Dylan Puckett, who finished fifth in the consolation finals of the men's 200 meters Friday, became the first Oklahoma kayaker to compete in an Olympic trial since the Boathouse District was built on the Oklahoma River.
However, the 16-year-old from Jones is not the first Oklahoman to paddle in an Olympic trial. In fact, the greatest American female sprint kayaker in the history of the sport is from Oklahoma.
Marcia Smoke from Oklahoma City is only one of two American women to medal in kayaking in the Olympics.
A graduate of Casady High School and Michigan State University, Smoke won a bronze medal in the 1964 Olympics in the women's 500 meters and was a multi-time national champion in the sport. She competed in two more Olympics, narrowly missing another bronze in 1968 by finishing fourth.
Smoke, 70, now lives in Buchanan, Mich., but she and her son, Jeff, who represented the United States in kayaking in the 2004 Olympics, were in Oklahoma City on Friday to watch the Olympic trials on the Oklahoma River.
PATH TO OLYMPICS STARTS ON OKLAHOMA RIVER
Puckett's participation in the U.S. Olympic Trial is an example for other landlocked Oklahomans who might have Olympic aspirations in paddling, said Shaun Caven, former British National coach and director of Canoe/Kayak at the OKC High Performance Center.
Puckett started at age 12 in the OKC RIVERSPORT in the sprint canoe/kayak youth program with no previous experience and became a two-time junior national champion.
“It proves if you build a facility and employ a couple of coaches who half know what they are doing, there is no reason you can't be champions,” Caven said.
About 150 high school age and younger athletes are competing in kayaking through the OKC RIVERSPORT Sand Ridge Youth League.
OKLAHOMA RIVER INSTALLED WITH NEW UNDERWATER STARTING GATES
The U.S. Olympic Trial was the debut of a pneumatic starting gate system for racing on the Oklahoma River.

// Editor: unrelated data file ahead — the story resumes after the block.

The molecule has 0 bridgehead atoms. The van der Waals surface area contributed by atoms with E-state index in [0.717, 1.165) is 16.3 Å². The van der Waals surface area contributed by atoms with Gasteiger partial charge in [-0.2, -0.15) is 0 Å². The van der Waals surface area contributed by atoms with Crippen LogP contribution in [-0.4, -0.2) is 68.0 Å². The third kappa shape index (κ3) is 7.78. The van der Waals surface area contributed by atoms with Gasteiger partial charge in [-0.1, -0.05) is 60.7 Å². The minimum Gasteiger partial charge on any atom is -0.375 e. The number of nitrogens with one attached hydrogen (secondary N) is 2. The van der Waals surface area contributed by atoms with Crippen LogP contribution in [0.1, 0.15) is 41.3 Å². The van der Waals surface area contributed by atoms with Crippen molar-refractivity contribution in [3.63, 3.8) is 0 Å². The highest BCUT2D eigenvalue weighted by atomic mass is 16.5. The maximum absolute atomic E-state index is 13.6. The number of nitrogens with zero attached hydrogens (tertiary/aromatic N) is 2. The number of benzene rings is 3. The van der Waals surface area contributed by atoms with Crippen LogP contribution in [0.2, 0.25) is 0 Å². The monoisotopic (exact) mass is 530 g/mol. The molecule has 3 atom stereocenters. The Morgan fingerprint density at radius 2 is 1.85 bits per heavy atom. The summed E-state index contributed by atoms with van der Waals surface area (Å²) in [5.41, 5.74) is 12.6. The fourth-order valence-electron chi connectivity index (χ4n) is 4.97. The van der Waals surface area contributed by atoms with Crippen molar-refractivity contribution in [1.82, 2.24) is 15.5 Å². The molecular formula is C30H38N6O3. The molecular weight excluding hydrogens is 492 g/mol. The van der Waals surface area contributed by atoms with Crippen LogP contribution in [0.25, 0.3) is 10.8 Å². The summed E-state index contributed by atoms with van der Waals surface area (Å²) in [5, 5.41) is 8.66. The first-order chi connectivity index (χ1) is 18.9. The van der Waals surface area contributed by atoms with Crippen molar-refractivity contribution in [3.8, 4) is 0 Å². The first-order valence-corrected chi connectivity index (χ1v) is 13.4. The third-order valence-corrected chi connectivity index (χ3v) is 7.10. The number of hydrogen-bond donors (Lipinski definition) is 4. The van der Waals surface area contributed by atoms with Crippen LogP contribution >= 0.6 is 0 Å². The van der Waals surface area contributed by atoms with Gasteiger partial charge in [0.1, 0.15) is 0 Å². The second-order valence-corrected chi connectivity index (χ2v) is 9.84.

It is the same system that will be used in the Olympic Games in London. The submerged gates ensure every paddler starts the race at the same time and is lined up equally at the starting line, similar to a horse race.
The new gates were bought by Devon Energy and Chesapeake Energy and took six weeks to arrive to Oklahoma. They were installed by a scuba diver from Hungary on Thursday.
They are used at every Olympic, World Cup and world championship paddling and rowing event. Two more permanent pneumatic starting gates will be installed on the Oklahoma River as part of MAPS3 so there will be gates for every race distance.
SATURDAY'S EVENTS ON THE OKLAHOMA RIVER
Racing begins at 8 a.m. Saturday on the Oklahoma River with competition for non-Olympic World Cup events.
Paddlers will be vying for spots on the senior national team to represent the United States at the World Cup events in May and June in Europe.
Paracanoe athletes will be racing for spots on the national adaptive team to compete at the World Paracanoe Championships at Paznan, Poland, on May 16-17.
Racing concludes at noon and will be followed the Paddle Now! Youth Experience where kids in grades second through ninth can get on the water with the competitors.
Autograph sessions with the athletes will be at 11 a.m. in the Chesapeake Finish Line Tower.